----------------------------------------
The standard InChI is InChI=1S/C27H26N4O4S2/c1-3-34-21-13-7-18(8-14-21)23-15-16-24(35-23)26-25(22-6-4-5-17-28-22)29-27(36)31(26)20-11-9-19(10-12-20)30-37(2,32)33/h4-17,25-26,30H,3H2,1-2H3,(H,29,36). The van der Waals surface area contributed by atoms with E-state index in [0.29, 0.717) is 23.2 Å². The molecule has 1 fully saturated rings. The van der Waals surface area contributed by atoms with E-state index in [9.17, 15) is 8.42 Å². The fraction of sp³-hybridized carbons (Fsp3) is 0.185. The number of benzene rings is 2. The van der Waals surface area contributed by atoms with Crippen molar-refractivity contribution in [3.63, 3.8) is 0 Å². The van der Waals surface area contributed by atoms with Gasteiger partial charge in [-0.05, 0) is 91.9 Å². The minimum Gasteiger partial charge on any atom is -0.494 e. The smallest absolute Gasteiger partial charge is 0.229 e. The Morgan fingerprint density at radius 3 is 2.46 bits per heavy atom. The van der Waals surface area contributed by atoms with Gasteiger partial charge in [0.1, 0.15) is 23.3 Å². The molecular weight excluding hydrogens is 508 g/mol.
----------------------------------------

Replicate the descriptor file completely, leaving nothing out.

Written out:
The standard InChI is InChI=1S/C27H26N4O4S2/c1-3-34-21-13-7-18(8-14-21)23-15-16-24(35-23)26-25(22-6-4-5-17-28-22)29-27(36)31(26)20-11-9-19(10-12-20)30-37(2,32)33/h4-17,25-26,30H,3H2,1-2H3,(H,29,36). The van der Waals surface area contributed by atoms with E-state index in [0.29, 0.717) is 23.2 Å². The molecule has 1 fully saturated rings. The van der Waals surface area contributed by atoms with E-state index in [9.17, 15) is 8.42 Å². The fraction of sp³-hybridized carbons (Fsp3) is 0.185. The number of benzene rings is 2. The van der Waals surface area contributed by atoms with Crippen molar-refractivity contribution in [3.63, 3.8) is 0 Å². The van der Waals surface area contributed by atoms with Gasteiger partial charge in [-0.05, 0) is 91.9 Å². The minimum Gasteiger partial charge on any atom is -0.494 e. The smallest absolute Gasteiger partial charge is 0.229 e. The Morgan fingerprint density at radius 3 is 2.46 bits per heavy atom. The van der Waals surface area contributed by atoms with Gasteiger partial charge in [0.1, 0.15) is 23.3 Å². The molecular weight excluding hydrogens is 508 g/mol.